Huawei: Canadian justice rejects new request from CFO under house arrest in Vancouver

Meng Wanzhou, the daughter of the founder of Huawei, wanted to fight his extradition to the United States.

A Canadian judge has rejected a request from Huawei’s chief financial officer, who wanted testimonies from employees of the Chinese telecoms giant to be admitted as evidence to fight her extradition to the United States.

Lawyers for Meng Wanzhou, 49, daughter of the founder of Huawei, believe that these affidavits could show that the HSBC bank was aware of the links between Huawei and its Skycom subsidiary which operated in Iran, contrary to what the American justice affirms . This evidence would help to demonstrate that the prosecution case against Meng Wanzhou is “ obviously unreliable “, According to the lawyers.

The United States accuses Meng Wanzhou of having lied to HSBC, during a meeting in 2013, about the links between Huawei and its subsidiary, at the risk of pushing the bank to violate American sanctions against this country without knowing it. They want to try her for bank fraud.

In a decision released Friday evening, Justice Heather Holmes of the Supreme Court of British Columbia ruled that the testimony requested by the defense of Meng Wanzhou “ fell within the scope of a trial, not an extradition hearing “. These depositions would only give a new version of the facts opposing that of the American justice, “ which would be beyond the true scope of an extradition hearing “, according to her.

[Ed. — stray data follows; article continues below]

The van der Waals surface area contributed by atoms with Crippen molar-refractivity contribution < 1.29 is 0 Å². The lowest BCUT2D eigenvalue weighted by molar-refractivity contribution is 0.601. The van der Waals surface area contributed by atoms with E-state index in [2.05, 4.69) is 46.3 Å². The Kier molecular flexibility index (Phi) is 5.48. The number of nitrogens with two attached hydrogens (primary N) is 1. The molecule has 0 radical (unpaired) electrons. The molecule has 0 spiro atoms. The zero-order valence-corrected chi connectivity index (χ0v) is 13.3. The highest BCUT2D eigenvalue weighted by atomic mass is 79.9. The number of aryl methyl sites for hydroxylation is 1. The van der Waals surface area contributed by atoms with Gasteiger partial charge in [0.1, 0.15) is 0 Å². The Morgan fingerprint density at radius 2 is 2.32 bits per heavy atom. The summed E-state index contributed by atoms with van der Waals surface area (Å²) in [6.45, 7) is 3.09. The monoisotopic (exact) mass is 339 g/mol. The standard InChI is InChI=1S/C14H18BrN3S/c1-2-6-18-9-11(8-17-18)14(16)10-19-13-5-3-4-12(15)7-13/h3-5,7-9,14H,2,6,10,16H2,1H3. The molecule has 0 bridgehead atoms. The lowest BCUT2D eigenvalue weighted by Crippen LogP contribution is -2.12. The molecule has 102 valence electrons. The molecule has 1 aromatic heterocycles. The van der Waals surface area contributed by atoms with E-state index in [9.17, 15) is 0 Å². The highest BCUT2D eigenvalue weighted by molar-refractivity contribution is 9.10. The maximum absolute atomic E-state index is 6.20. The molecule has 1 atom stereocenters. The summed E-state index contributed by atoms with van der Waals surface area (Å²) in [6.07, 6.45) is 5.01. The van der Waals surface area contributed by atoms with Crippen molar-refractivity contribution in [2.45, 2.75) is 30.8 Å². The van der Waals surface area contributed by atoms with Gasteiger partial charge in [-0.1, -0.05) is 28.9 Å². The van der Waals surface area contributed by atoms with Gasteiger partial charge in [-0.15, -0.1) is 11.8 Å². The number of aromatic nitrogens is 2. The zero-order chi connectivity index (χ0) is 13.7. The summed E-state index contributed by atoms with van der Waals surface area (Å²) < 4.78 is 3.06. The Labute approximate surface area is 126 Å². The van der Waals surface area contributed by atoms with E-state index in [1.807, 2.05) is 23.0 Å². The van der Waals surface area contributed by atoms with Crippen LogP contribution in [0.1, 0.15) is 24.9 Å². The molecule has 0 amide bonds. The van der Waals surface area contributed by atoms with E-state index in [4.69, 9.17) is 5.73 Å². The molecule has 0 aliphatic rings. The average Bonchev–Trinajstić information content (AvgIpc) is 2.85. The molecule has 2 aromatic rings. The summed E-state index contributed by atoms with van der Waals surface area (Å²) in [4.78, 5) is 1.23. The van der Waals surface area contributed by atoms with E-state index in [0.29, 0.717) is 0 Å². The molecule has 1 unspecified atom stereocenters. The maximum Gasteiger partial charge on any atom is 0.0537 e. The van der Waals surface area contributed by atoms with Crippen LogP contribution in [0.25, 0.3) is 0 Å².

Last weekend, Huawei confirmed that Meng Wanzhou had taken legal action against HSBC in Hong Kong to obtain documents that it plans to use to fight her extradition. Last February, she lost a similar lawsuit in London.

The extradition hearings of Meng Wanzhou, who has lived under house arrest in Vancouver since his arrest in late 2018 at the request of the United States, have entered their final phase. They are due to resume on Monday and end in mid-May in Vancouver.

Relations between Ottawa and Beijing are going through an unprecedented crisis since the arrest in China of former Canadian diplomat Michael Kovrig and his compatriot Michael Spavor, accused of espionage, a few days after that of Meng Wanzhou on December 1, 2018 during stopover at Vancouver Airport.

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